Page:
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Using Deep Two-Photon Microscopy to Test the Dentate Gate Hypothesis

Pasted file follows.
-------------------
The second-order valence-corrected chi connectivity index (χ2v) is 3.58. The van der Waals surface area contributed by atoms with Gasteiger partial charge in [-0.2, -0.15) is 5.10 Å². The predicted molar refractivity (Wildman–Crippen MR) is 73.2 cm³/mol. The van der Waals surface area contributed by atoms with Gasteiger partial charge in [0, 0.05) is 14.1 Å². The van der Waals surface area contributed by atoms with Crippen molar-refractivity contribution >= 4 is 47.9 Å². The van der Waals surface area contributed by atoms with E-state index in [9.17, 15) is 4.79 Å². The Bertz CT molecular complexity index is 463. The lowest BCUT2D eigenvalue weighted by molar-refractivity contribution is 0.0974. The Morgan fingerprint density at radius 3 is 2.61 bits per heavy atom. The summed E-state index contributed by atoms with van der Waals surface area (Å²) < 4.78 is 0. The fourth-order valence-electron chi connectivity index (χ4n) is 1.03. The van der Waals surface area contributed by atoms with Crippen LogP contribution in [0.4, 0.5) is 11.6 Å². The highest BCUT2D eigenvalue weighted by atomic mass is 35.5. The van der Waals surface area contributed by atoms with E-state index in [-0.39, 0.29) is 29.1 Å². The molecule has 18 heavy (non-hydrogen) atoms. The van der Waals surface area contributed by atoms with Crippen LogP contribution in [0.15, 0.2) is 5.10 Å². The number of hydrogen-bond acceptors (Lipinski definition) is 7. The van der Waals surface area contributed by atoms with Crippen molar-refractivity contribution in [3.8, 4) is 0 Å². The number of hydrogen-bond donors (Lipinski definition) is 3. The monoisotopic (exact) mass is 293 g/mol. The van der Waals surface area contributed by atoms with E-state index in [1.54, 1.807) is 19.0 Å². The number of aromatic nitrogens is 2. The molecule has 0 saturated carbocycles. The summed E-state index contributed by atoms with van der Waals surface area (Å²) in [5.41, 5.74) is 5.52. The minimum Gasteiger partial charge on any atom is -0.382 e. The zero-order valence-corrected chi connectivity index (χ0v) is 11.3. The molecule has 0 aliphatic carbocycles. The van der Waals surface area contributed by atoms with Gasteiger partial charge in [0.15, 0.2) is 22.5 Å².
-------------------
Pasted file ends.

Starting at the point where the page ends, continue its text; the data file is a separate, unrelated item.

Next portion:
Mesial temporal lobe epilepsy is the most common form of epilepsy in adults, but the underlying mechanisms are still not yet understood. Pathological changes in mTLE are prominent in the dentate gyrus (DG), a region important for regulating activity in the hippocampus and one of only two regions in the mammalian brain where adult neurogenesis occurs. Both human and animal studies of mTLE demonstrate defects in the migration and function of immature adult-born dentate granule cells. In this study, we gained further insight into mTLE using the pilocarpine murine model. Using a new generation of red calcium sensors and long wavelength two-photon excitation, we were able to image network activity within the intact hippocampus of awake behaving mice. This study took advantage of a surgical approach to implant a cranial imaging window on top of the hippocampus. Populations of labeled cells were chronically imaged in vivo. The DG in epileptic mice demonstrated synchronous firing, as seen by numerous flashes in the videos where multiple cells fired at the same time, which was not observed in the control mice. In vivo calcium imaging of the deeper brain tissue allows us to understand more about the dynamics of the layers, but this technique has its limitations. There were difficulties in obtaining a large enough sample size of mice as many cohorts of mice did not have the jRGECO protein expression in the DG. This study has set the groundwork for future experiments elucidating the role of immature adult-born DGCs in epileptogenesis.

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